Friday, October 6, 2017

Intense and emotional in Vegas

After my close shave with US border security in Dublin airport, I was pretty relieved to touch down on US soil in Atlanta. I was hoping to hook up with local resident Breyer who I house shared with at the WSOP this summer. He had very kindly offered to pick me up at the airport and give me a whistlestop tour, but as it happened we arrived late and I had barely enough time to get between planes, as I bobbed and weaved my way through the airport, a runner in a race of moseyers.

I was the last to board, and as my eyes scanned the plane to locate my window seat the plane seemed full already. Then I realised my seat was obscured from view by two substantial ladies: I never learned their names so let's call them Waynetta and Waynetta's Mom (copyright the lovely Saron). They were mother and daughter (though I never figured out which was which). They were at least as disappointed to see me as I was to see them. Once we'd all gotten over our collective disappointment it took a few minutes for them to unwedge and hoist themselves out of their seats, and shimmy out into the aisle so I could gain access. Once I had I realised I was going to have to content myself with a lot less room than normal as the teo ladies overflowed from their seats.

So first world problems, which soon got worse. Waynetta and her Mom seemed to have a less than idyllic Mom daughter relationship, sniping at each other verbally almost non stop, until a full scale elbow battle broke out between them that had me assuming the crash position.

While I've been coming to Vegas for a decade, this was my first time there in a month without a J in its name. Noticeably cooler and less crowded, I checked in at the Encore, and met the rest of the Unibet team for some foods and drinks.

The poker followed pretty much the same script I've been working off live this year. Slow steady start, build a bit of a stack, then lose a couple of big pots to be in shove or fold mode, lose the first shove. I managed to stick pretty religiously to this script not once but twice (day 1a and 1b). Most of the pots and spots were very standard, and the few that were in any way interesting will be covered in the strategy segments of The Chip Race and my free strategy newsletter so I won't bore you with repetition. I will admit that by the end of both days I was as tired as I ever have been at a poker table, with the jetlag really biting hard. My podcast compadre David Lappin got here earlier but was in a similar boat as Rauno discovered when he went to join him in the commentary booth.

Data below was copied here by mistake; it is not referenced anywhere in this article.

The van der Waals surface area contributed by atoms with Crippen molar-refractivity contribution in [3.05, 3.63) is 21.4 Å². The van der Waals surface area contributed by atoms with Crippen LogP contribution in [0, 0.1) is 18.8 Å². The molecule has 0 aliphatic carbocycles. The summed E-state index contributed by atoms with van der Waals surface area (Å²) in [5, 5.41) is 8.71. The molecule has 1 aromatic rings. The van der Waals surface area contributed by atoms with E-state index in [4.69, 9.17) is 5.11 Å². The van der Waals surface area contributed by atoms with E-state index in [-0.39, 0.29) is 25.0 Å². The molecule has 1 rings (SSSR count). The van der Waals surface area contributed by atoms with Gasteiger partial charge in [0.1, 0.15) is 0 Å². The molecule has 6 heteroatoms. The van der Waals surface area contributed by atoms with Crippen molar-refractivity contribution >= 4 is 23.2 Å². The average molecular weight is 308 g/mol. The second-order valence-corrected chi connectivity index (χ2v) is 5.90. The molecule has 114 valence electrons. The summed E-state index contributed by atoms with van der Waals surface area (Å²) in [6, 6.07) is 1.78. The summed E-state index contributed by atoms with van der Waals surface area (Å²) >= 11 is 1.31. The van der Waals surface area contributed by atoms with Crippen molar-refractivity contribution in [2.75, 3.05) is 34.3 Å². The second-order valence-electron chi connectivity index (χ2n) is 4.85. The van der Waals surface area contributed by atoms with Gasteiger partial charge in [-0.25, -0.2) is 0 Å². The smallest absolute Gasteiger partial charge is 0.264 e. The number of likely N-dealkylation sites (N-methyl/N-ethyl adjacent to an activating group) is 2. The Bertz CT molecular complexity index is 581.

On Sunday David and I interviewed Andrew Neeme and my WSOP buddy Alan Widmann. I love Alan to bits, he's one of the nicest people I've met, and it will be very interesting to follow his transition into poker. After the interviews concluded, everyone left while I started my online Sunday grind, but Alan hung around a while to hang and rail. By now it was near the bubble of the main event, so I was getting texts from David while Alan was railing MethodSco. Sco was very short so Alan was relaying just how tight he needed to be on the bubble. Both got into the money.

After my Sunday grind was complete I went for food with David, Saron and Rauno, and then headed to the commentary booth with David. This weekend in Vegas will not be remembered for anything that happened in the Wynn or at the poker table but for something that happened at the other end of the strip. While we were starting our commentary stint, the horrific Mandalay Bay mass shooting was taking place. As news filtered through to us, we were unsure how much we could say but did our best (we come in at 7 hours 53 minutes):